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Key Methods for Optimizing the Software Testing Lifecycle

Dan Holloran March 17, 2020

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Software testing, both automated and manual, is essential for QA, DevOps and IT practitioners looking to maintain CI/CD pipelines without hurting the reliability of their underlying applications and services. Testing can be incorporated across all aspects of software development and delivery, not simply maintained in a silo by your QA and testing team. Testing is like overall service reliability in DevOps – everyone is accountable for its success.

So, we thought it’d be worthwhile to talk about maintaining an agile, effective software testing lifecycle (STLC). Especially with a large number of teams working remotely right now, breakdowns in communication can happen more often and can lead to more problems in testing. Automation can lead to fewer complications with the software testing lifecycle but it’s not an end-all-be-all solution.

There isn’t a QA or testing situation in the world that can eliminate every bug, error or incident. But, DevOps, SRE, and IT engineers all over can use the following methods to reduce the likelihood of a production incident and improve the way they fix issues when they do occur.

What is the software testing lifecycle (STLC)?

Before we can look at improving the software testing lifecycle, we need to understand what it is. The STLC is a process adopted by DevOps and QA teams to outline the specific steps required for adequate testing of their applications and infrastructure in order to achieve the desired quality of systems and services. We’ve outlined the most generally accepted six steps of the software testing lifecycle in the flowchart below.

Software Testing Lifecycle Flowchart Graphic

1) Requirement analysis

What are the requirements for testing? Not only should you look at the requirements for the entire system’s software testing lifecycle but you should look at the requirements around specific tests across your applications and infrastructure. Are the requirements even testable? What’s the scope of your testing? It’s also necessary to look at what you might be okay with not testing – especially if you’re setting up automation in your testing process.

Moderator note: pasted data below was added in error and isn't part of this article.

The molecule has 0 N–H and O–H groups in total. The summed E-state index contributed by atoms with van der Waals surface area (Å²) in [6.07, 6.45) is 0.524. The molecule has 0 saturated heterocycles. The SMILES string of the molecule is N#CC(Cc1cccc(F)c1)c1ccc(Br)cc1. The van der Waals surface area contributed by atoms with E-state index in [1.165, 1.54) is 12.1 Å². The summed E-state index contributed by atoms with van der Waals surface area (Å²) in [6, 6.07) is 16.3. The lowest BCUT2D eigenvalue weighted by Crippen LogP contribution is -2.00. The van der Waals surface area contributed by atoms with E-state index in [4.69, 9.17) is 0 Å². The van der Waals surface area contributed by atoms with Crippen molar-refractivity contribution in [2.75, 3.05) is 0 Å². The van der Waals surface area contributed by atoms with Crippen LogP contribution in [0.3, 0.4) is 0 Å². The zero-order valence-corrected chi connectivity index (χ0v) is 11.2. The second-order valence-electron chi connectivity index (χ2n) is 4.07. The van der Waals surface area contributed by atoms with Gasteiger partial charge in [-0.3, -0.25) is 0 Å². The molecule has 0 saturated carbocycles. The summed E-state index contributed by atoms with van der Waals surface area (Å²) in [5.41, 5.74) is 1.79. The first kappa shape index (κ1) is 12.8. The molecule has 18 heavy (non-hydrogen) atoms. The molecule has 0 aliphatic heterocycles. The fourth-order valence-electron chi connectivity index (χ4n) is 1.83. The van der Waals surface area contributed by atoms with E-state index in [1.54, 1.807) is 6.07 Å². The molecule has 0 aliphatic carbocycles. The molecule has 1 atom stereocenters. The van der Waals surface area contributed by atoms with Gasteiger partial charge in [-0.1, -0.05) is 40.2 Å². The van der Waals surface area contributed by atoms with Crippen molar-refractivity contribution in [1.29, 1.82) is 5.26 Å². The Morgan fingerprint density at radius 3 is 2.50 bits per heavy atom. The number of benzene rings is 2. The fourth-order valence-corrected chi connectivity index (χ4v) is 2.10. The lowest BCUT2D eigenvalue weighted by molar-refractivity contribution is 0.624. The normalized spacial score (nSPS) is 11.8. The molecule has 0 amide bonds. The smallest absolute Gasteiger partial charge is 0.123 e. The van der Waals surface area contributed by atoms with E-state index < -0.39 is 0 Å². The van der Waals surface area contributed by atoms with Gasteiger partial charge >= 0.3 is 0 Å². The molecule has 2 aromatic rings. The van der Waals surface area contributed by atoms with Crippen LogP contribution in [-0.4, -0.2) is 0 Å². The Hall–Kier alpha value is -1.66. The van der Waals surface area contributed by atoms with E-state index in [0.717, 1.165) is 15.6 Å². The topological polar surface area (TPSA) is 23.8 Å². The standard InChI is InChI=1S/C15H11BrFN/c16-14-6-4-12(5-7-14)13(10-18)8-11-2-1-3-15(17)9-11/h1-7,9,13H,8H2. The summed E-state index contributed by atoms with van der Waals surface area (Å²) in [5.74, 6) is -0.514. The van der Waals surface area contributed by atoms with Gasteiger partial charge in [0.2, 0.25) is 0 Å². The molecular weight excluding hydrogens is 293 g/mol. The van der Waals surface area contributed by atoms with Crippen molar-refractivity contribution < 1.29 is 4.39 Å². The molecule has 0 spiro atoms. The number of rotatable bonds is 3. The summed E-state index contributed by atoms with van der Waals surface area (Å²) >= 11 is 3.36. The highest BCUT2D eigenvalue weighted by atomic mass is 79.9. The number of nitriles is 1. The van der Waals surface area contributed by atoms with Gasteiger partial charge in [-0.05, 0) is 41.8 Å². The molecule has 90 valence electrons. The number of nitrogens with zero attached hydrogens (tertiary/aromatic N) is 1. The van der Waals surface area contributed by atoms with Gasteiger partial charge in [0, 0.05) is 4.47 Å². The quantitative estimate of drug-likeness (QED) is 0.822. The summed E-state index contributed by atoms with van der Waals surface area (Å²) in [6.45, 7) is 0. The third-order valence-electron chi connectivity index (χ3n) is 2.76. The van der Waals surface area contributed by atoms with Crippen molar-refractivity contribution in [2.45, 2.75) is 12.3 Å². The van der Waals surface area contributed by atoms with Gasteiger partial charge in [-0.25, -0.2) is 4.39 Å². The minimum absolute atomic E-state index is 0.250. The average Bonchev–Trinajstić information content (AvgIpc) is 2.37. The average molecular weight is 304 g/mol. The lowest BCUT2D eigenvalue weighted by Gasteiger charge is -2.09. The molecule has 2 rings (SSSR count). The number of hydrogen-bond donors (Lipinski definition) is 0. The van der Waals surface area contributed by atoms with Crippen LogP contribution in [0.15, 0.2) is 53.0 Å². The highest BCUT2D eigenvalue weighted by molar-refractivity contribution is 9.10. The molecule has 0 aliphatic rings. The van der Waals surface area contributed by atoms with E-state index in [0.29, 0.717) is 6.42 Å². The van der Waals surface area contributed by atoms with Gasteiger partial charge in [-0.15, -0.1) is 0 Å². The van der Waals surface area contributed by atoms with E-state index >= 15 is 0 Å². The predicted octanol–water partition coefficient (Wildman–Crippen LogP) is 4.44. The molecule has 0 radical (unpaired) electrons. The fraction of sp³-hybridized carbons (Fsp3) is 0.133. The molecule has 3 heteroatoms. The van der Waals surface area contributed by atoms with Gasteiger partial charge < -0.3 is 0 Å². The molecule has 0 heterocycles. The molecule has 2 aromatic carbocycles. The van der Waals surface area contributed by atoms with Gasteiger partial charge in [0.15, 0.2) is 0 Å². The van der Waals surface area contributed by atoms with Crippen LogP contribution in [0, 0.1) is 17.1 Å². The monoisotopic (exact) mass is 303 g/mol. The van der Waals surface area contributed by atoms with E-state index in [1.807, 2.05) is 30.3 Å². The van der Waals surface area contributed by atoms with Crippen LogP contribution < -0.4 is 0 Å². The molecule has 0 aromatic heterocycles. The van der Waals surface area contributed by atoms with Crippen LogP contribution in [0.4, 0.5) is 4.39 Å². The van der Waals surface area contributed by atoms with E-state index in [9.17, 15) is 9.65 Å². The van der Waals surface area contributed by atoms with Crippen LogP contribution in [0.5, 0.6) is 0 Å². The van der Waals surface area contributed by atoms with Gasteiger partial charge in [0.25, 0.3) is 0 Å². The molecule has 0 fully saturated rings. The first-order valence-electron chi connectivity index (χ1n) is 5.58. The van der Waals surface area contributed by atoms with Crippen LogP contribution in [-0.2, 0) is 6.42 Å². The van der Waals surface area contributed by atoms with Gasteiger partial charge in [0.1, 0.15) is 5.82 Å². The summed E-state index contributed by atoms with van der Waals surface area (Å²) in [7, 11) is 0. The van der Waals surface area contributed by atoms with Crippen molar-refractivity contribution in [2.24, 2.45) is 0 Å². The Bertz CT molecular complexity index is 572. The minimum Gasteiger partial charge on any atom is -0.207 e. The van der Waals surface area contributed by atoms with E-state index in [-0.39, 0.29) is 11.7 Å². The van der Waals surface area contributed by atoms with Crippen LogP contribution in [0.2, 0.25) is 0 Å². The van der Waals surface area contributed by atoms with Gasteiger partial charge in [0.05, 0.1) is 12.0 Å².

2) Test planning

Once you know the requirements involved with testing, you need to start planning the tests themselves. Also, what are the metrics you’re looking at in order to measure a “successful” testing practice? The software testing plan you decide to implement needs to be based on the overall strategy of your QA and testing process and take the risk of not testing certain things into account. How much risk are you comfortable taking on? A lot of this depends on customer expectations and the underlying services and applications your team builds and supports.

3) Test case development

Design and analyze the outcomes to be achieved from the test conditions. How will you actually run this test and how should you define all of the elements involved with the test case? Look at the levels of depth of testing and the complexity of the product or service you’re testing. At this stage, you’ll create the metrics for coverage and you’ll identify the ideal test environment. Look at the potential test cases and see which can be used for regression testing, security testing, automated testing, etc.

4) Environment setup

Now, set up the test environment. If you’re real edgy, maybe you’ll test in production. Figure out the ideal environment for your team to run the test cases and then let it rip. It’s important to look at your environments in the context of how you can mitigate blast radius and risk in case something goes wrong. Risk isn’t only if something goes wrong during the test itself but there’s risk involved with not identifying bugs or flaws due to the scope or complexity of the tests you’ve run.

5) Test execution

Now’s the fun part – you get to execute the tests and log the bugs, defects and vulnerabilities found by the test. You’ll run the tests, monitoring them to ensure they don’t go fail and run how they’re supposed to. Additionally, you’ll have to keep updated reports and logs around the tests and the problems detected by the tests. You’ll ensure the tests meet the criteria you developed at the start and you’ll be sure to update your traceability metrics to track your test’s progress.

6) Test cycle closure

The test is done! You’ve compiled and logged all of the test’s results and you’ve analyzed these reports for actionable insights. Are all of the planned deliverables delivered? Did you get the results from the test case you were looking for? If so, now you need to archive the test environment and process to understand how you conducted this test in case you want to use it in the future. Hold a retrospective, just like you would hold a post-incident review for a production incident. How do you learn from these tests to pass critical information on to the rest of the DevOps and IT teams in order to help bolster service reliability without slowing the development speed more than necessary?